Olivier Rousteing, Balmain’s Insta-famous creative director, has certainly been “Keeping Up With the Kardashians.” This season’s showing at Paris Fashion Week emulated family frontrunner Kim Kardashian West’s signature style, as husband Kanye told Vogue, “she’s the source; the whole collection is based on Kim.” While most of Kanye’s comments are subject to serious debate, just one look at Balmain’s latest line validates this claim. From caped coats to monochromatic matching, form-fitting bustiers to thigh-high boots, Kardashian West’s influence is undeniable. While Kim was noticeably absent from the front row, younger sister Kendall Jenner opened the show sporting platinum Kim-like locks, setting the tone for a collection full of sex appeal and, naturally, Kardashian.

Harnessing celebrity power seems to be a tactic on which Rousteing relies. The designer commissioned a stellar model lineup, which included Gigi Hadid, Rosie Huntington-Whitely, Karlie Kloss, Alessandra Ambrosio, Joan Smalls and an army of Victoria’s Secret Angels to bring this season’s collection to life. But the array of fashion’s favorite superstars is not the only thing significant about Balmain’s host of models; almost half of the models Rousteing employed were women of color.

The designer has long been outspoken about the need for fashion to be more diverse. He has continuously employed models of varying ethnicities and backgrounds, and this year is no different. But this season’s collection takes it a step further, addressing the need for fashion to include various body types and ages as well. Rousteing produced pieces that embrace women of all shapes and ages, setting the tone for a new kind of sexy.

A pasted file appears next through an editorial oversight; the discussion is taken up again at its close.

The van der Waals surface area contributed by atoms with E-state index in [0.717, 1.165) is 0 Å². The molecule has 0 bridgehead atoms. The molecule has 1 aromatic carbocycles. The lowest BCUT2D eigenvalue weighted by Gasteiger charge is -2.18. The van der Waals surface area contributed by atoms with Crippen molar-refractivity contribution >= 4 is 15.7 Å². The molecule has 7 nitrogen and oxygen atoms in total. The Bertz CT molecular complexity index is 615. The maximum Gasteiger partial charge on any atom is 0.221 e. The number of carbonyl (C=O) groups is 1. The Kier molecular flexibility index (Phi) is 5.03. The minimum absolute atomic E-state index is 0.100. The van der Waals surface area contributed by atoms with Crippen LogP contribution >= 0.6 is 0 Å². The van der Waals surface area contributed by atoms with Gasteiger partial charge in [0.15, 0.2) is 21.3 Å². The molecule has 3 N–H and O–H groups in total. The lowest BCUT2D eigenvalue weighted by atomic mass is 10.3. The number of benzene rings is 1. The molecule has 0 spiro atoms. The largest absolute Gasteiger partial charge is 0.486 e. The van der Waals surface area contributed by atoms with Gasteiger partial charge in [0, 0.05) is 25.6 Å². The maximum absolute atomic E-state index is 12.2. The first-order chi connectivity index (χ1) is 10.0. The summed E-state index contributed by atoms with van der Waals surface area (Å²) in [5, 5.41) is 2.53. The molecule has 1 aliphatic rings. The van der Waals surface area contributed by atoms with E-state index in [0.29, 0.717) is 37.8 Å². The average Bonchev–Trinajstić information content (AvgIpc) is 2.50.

Much of the collection’s looks accentuate a natural, curvy female figure. Rousteing told Vogue, “Curves are really important today, because the women of today are really curvy, and they’re an inspiration, like hip-hop stars, reality stars.”

Wide belts or tight corsets adorned almost every look, accentuating and exaggerating natural waistlines. Rousteing decorated the female figure with flirty ruffles, which cascaded down silky pants and turtleneck bodices, ornate beading and feathery tassels. The subdued color palette of pale pinks, silvery blues and light grays softened the collection and gave for a girlish, feminine feel. Inspiration for this collection, Rousteing said, came from working with elder models Cindy Crawford, Claudia Schiffer and Naomi Campbell on Balmain’s Spring Ad campaign. While the clothing clung tightly to the slim figures that carried them, they revealed almost no skin, making for an outfit that was both sexy and appropriate for women aged 18 to 58.

Inclusion was the driving force behind Rousteing’s Fall 2016 collection for Balmain. Who better to make the face of inclusion than Kim Kardashian West, the larger-than-life reality star who continuously includes us in her everyday life? Kim represents all women; she is not a “size 0,” she is not white and while she lives an over-the-top lifestyle, she got there on her own volition and closet-cleaning skills (she was hired by Paris Hilton to organize her closet, and the rest is history). But if Rousteing is so adamant on fostering diversity of background, body types and ages on the runway and celebrating a curvaceous female figure, where are the models who share Kardashian West’s body type? If he is going to prioritize diversity and inclusion, he should not stop at skin color. Olivier, if women of today are curvy, put them on your runway.

PS. Women have always been curvy.

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